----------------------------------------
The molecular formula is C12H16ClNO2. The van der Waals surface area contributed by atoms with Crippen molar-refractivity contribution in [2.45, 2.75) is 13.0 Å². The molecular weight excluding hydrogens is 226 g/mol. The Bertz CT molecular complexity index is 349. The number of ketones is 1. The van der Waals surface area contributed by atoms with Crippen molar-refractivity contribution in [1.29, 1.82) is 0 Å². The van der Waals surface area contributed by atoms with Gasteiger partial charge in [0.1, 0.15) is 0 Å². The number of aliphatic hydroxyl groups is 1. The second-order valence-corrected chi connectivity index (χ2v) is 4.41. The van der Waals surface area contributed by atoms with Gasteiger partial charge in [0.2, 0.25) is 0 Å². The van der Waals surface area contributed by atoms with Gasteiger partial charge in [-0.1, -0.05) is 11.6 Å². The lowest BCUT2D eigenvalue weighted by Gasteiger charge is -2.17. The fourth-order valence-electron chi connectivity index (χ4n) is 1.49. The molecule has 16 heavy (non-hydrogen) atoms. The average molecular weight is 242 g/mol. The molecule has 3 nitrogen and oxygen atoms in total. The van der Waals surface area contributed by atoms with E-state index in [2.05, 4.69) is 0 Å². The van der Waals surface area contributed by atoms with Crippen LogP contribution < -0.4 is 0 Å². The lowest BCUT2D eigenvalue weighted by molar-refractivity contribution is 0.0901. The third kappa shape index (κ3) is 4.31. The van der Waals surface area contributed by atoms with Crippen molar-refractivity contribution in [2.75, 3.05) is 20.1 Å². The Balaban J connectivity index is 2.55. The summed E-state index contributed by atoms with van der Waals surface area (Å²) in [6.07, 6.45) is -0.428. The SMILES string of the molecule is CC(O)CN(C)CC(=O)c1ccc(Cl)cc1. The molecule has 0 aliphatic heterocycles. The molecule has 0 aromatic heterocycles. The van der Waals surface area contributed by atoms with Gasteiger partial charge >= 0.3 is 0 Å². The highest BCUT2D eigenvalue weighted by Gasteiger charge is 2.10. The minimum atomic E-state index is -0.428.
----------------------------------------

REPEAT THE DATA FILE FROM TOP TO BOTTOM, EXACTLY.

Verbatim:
The molecular formula is C12H16ClNO2. The van der Waals surface area contributed by atoms with Crippen molar-refractivity contribution in [2.45, 2.75) is 13.0 Å². The molecular weight excluding hydrogens is 226 g/mol. The Bertz CT molecular complexity index is 349. The number of ketones is 1. The van der Waals surface area contributed by atoms with Crippen molar-refractivity contribution in [1.29, 1.82) is 0 Å². The van der Waals surface area contributed by atoms with Gasteiger partial charge in [0.1, 0.15) is 0 Å². The number of aliphatic hydroxyl groups is 1. The second-order valence-corrected chi connectivity index (χ2v) is 4.41. The van der Waals surface area contributed by atoms with Gasteiger partial charge in [0.2, 0.25) is 0 Å². The van der Waals surface area contributed by atoms with Gasteiger partial charge in [-0.1, -0.05) is 11.6 Å². The lowest BCUT2D eigenvalue weighted by Gasteiger charge is -2.17. The fourth-order valence-electron chi connectivity index (χ4n) is 1.49. The molecule has 16 heavy (non-hydrogen) atoms. The average molecular weight is 242 g/mol. The molecule has 3 nitrogen and oxygen atoms in total. The van der Waals surface area contributed by atoms with E-state index in [2.05, 4.69) is 0 Å². The van der Waals surface area contributed by atoms with Crippen LogP contribution < -0.4 is 0 Å². The lowest BCUT2D eigenvalue weighted by molar-refractivity contribution is 0.0901. The third kappa shape index (κ3) is 4.31. The van der Waals surface area contributed by atoms with Crippen molar-refractivity contribution in [2.75, 3.05) is 20.1 Å². The Balaban J connectivity index is 2.55. The summed E-state index contributed by atoms with van der Waals surface area (Å²) in [6.07, 6.45) is -0.428. The SMILES string of the molecule is CC(O)CN(C)CC(=O)c1ccc(Cl)cc1. The molecule has 0 aliphatic heterocycles. The molecule has 0 aromatic heterocycles. The van der Waals surface area contributed by atoms with Gasteiger partial charge >= 0.3 is 0 Å². The highest BCUT2D eigenvalue weighted by Gasteiger charge is 2.10. The minimum atomic E-state index is -0.428.